We updated our mortgage stress models recently, which showed that around 669,000 households are in stress, which represents 21.8% of borrowing households. Those results are a point in time view of households finances. The RBA also said that one third of households have no mortgage buffer.
Today we take a longer term view of the rise of mortgage stress, which is driven by a combination of larger mortgages, flat incomes, higher living costs and rising debt.
The first chart tracks household debt to disposable income from the RBA, as well as mortgage rates, the cash rate and both CPI and wage growth.
Stress levels rose consistently through the early 2000’s as debt and mortgage rates rose, to reach a peak of 19%, when the cash rate was 7.25%, the average variable mortgage rate was 9.35% and the household debt to disposable income sat at around 170. Those with a long memory may remember that we were warning about this trend in the 2000’s.
But then the GFC hit, rates were cut, and mortgages rates fell sharply to 5.8%. However the debt to disposable income ratio only fell a little to 168.
Lower rates stoked demand for property, so prices started to rise, and mortgage rates moved higher, then lower as the RBA used housing to try to fill the gap left by the mining sector moving into the production phases. Household debt to disposable income has since moved higher to a new high of 189 and is still rising.
During more recent times, mortgage stress and household debt has been moving up – and the latest stress data shows an acceleration as income growth all but stalls, and costs of living keep going, mortgage rates are rising.
To look at this in more detail, here is the same data, but with CPI and wage growth now mapped to stress and the cash rate. The fall in wage growth is significant, and this has now become one of the main drivers of stress.
My point is, nothing has suddenly changed. The inexorable rise in household debt, especially in a low wage growth scenario was obviously going to lead to issues (see our posts from 3 years back!) and so the RBA’s apparent volte-face is a welcome paradigm shift, but late to the party. Perhaps the New Governor had a different perspective from the previous incumbant!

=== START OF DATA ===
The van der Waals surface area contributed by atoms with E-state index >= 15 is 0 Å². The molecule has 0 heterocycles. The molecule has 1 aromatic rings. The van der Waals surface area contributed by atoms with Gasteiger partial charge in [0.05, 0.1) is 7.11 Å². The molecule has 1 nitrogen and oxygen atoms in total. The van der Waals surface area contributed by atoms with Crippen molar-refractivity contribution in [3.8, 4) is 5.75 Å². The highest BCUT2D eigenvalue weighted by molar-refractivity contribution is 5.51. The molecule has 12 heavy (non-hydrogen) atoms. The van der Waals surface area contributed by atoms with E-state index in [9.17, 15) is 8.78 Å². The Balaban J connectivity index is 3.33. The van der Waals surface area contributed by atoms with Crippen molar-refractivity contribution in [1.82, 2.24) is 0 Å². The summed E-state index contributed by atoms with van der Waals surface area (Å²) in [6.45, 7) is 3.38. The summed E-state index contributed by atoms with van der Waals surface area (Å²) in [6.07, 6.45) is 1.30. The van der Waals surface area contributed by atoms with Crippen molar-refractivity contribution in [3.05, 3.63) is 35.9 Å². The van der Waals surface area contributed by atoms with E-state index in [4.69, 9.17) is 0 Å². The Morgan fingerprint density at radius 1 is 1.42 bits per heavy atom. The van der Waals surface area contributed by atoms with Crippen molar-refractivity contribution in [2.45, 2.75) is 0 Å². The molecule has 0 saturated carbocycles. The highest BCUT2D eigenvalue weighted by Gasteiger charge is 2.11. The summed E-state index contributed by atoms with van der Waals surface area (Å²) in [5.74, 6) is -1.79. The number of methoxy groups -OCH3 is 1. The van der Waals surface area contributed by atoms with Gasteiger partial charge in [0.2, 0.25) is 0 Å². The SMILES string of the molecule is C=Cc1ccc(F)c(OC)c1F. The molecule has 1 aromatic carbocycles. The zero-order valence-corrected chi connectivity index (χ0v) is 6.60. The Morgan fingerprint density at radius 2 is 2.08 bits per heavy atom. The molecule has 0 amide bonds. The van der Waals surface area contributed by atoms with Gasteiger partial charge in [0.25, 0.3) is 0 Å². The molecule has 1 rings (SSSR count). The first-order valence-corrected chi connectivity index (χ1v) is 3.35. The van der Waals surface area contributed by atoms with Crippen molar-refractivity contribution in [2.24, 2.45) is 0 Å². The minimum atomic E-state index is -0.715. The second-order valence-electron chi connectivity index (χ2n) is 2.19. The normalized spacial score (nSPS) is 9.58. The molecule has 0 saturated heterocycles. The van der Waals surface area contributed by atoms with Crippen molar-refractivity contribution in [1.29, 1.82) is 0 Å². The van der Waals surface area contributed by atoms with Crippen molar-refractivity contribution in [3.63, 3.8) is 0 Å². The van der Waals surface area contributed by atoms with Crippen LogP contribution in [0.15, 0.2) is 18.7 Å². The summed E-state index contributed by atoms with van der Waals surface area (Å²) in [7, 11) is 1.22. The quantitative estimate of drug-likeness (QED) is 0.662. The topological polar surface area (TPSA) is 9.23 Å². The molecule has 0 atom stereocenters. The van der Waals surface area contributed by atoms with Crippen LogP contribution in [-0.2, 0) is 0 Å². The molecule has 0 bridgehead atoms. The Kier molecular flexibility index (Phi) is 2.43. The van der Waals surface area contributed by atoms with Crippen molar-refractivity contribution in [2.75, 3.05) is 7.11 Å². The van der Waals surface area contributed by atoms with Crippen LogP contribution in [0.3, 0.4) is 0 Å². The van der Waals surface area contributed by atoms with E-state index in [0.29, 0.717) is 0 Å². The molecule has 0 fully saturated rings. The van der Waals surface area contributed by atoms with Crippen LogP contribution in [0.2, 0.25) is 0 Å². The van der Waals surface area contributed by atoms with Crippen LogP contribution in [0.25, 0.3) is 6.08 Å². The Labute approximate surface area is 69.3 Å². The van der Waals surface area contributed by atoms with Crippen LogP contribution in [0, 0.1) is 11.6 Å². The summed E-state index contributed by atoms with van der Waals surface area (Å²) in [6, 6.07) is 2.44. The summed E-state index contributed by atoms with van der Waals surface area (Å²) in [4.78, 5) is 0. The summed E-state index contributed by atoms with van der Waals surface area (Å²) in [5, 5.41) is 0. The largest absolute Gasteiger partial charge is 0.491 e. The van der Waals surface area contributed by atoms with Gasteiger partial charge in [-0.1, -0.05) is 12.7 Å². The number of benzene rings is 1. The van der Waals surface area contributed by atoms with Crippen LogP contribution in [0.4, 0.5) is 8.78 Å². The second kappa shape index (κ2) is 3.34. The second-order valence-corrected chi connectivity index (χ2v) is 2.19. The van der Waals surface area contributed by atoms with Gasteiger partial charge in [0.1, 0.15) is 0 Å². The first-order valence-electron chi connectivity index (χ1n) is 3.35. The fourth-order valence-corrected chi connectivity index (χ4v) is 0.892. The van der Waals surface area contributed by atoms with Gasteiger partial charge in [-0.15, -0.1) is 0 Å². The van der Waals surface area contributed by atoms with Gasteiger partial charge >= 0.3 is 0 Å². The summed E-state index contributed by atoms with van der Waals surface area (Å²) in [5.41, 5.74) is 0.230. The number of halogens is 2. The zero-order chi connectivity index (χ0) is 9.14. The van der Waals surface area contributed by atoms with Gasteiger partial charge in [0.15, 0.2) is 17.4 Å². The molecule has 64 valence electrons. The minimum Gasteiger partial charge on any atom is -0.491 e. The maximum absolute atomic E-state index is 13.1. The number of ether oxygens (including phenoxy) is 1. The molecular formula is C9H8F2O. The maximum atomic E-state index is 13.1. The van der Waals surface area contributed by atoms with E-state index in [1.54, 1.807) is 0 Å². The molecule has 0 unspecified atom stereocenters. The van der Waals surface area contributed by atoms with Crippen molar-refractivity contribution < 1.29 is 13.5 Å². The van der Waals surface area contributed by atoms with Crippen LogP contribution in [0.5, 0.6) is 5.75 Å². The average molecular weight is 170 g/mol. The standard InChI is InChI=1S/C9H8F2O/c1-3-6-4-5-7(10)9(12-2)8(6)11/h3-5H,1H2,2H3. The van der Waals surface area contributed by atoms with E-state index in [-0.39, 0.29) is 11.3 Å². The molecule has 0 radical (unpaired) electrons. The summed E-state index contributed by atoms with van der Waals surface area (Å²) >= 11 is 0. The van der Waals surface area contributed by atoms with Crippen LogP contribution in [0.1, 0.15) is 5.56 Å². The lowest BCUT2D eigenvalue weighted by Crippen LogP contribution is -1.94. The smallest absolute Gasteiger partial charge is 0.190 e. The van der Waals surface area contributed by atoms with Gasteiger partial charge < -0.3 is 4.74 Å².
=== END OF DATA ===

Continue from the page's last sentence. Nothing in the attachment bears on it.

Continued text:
Of course the question now is, can this be managed without a property correction? Probably not. Read our definitive guide to mortgage stress here.
One final point. In the recent Financial Stability report, the RBA used HILDA data to argue that household financial stress was not too bad. But the data is not that recent, latest from 2014 and 2015, and since then our surveys highlight that some more affluent households are also being squeezed, especially as mortgage rates rise, and their incomes stall; they are highly leveraged.
The HILDA Survey also includes questions on financial stress experienced by households over the previous year. There was a broad-based decline in the share of households experiencing episodes of financial stress between 2001 and 2015 (the time span available in the HILDA Survey). Nonetheless, households that were highly indebted in a particular year had a greater
propensity to experience financial stress. For instance, households that were highly indebted in 2002 were more likely to experience at least one incidence of financial stress in all other years compared with households that were less indebted in 2002 (Graph C5, right panel). The result also holds true for other cohorts. This suggests that a greater share of highly indebted households face financial difficulties and are more likely to be vulnerable to events that affect their ability to repay their debt, such as income declines or increases in interest rates.
Overall, these data highlight that highly indebted households can be more vulnerable to negative economic shocks and pose risks to financial stability. In particular, highly indebted households are less likely to be ahead of schedule on their mortgage repayments and they are more likely to experience financial stress, hence could be more vulnerable to adverse macroeconomic shocks. The consequent effects of this stress on the broader economy may be exacerbated by the disproportionately large share of investor housing debt owed by highly indebted households. Hightened investor demand can contribute to the amplification of the cycles in borrowing and housing prices, particularly when this investment is highly leveraged. Nonetheless, HILDA data also show that much of the debt held by highly indebted households is owed by households with high income and wealth, who are typically better placed to service larger amounts of debt.